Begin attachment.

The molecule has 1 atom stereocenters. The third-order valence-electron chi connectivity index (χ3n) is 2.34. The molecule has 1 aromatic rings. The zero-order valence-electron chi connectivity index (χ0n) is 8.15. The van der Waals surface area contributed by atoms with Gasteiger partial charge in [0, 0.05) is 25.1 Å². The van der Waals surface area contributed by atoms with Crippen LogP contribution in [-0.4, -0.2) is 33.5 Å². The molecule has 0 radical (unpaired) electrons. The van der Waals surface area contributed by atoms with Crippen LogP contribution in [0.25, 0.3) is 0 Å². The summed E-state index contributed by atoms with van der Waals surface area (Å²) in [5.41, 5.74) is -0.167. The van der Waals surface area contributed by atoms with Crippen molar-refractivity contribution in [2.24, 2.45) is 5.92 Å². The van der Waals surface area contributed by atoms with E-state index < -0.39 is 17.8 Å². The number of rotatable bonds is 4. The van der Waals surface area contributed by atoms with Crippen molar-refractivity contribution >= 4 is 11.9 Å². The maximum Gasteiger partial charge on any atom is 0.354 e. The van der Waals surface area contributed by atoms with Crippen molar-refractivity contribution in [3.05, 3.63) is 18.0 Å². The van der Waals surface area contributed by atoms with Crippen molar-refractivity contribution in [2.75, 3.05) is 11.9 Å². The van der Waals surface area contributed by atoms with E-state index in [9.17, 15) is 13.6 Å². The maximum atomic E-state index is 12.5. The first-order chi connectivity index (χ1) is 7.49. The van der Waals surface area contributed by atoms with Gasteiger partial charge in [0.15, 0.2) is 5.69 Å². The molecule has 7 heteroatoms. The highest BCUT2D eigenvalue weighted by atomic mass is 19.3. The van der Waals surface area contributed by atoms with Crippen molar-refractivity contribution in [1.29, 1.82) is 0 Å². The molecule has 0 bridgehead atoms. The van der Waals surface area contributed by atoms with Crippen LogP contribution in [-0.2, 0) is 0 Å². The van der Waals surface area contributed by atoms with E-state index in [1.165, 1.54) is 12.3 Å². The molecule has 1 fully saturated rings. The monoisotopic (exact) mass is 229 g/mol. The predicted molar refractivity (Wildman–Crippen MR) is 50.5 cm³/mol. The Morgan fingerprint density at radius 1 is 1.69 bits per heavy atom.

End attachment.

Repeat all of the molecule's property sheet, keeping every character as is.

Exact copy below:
The molecule has 1 atom stereocenters. The third-order valence-electron chi connectivity index (χ3n) is 2.34. The molecule has 1 aromatic rings. The zero-order valence-electron chi connectivity index (χ0n) is 8.15. The van der Waals surface area contributed by atoms with Gasteiger partial charge in [0, 0.05) is 25.1 Å². The van der Waals surface area contributed by atoms with Crippen LogP contribution in [-0.4, -0.2) is 33.5 Å². The molecule has 0 radical (unpaired) electrons. The van der Waals surface area contributed by atoms with Crippen LogP contribution in [0.25, 0.3) is 0 Å². The summed E-state index contributed by atoms with van der Waals surface area (Å²) in [5.41, 5.74) is -0.167. The van der Waals surface area contributed by atoms with Crippen molar-refractivity contribution in [2.24, 2.45) is 5.92 Å². The van der Waals surface area contributed by atoms with E-state index < -0.39 is 17.8 Å². The number of rotatable bonds is 4. The van der Waals surface area contributed by atoms with Crippen molar-refractivity contribution >= 4 is 11.9 Å². The maximum Gasteiger partial charge on any atom is 0.354 e. The van der Waals surface area contributed by atoms with Crippen molar-refractivity contribution in [3.05, 3.63) is 18.0 Å². The van der Waals surface area contributed by atoms with Crippen molar-refractivity contribution in [2.75, 3.05) is 11.9 Å². The van der Waals surface area contributed by atoms with E-state index in [9.17, 15) is 13.6 Å². The maximum atomic E-state index is 12.5. The first-order chi connectivity index (χ1) is 7.49. The van der Waals surface area contributed by atoms with Gasteiger partial charge in [0.15, 0.2) is 5.69 Å². The molecule has 7 heteroatoms. The highest BCUT2D eigenvalue weighted by atomic mass is 19.3. The van der Waals surface area contributed by atoms with Crippen molar-refractivity contribution in [1.29, 1.82) is 0 Å². The molecule has 0 bridgehead atoms. The van der Waals surface area contributed by atoms with Crippen LogP contribution in [-0.2, 0) is 0 Å². The van der Waals surface area contributed by atoms with E-state index in [1.165, 1.54) is 12.3 Å². The molecule has 1 fully saturated rings. The monoisotopic (exact) mass is 229 g/mol. The predicted molar refractivity (Wildman–Crippen MR) is 50.5 cm³/mol. The Morgan fingerprint density at radius 1 is 1.69 bits per heavy atom.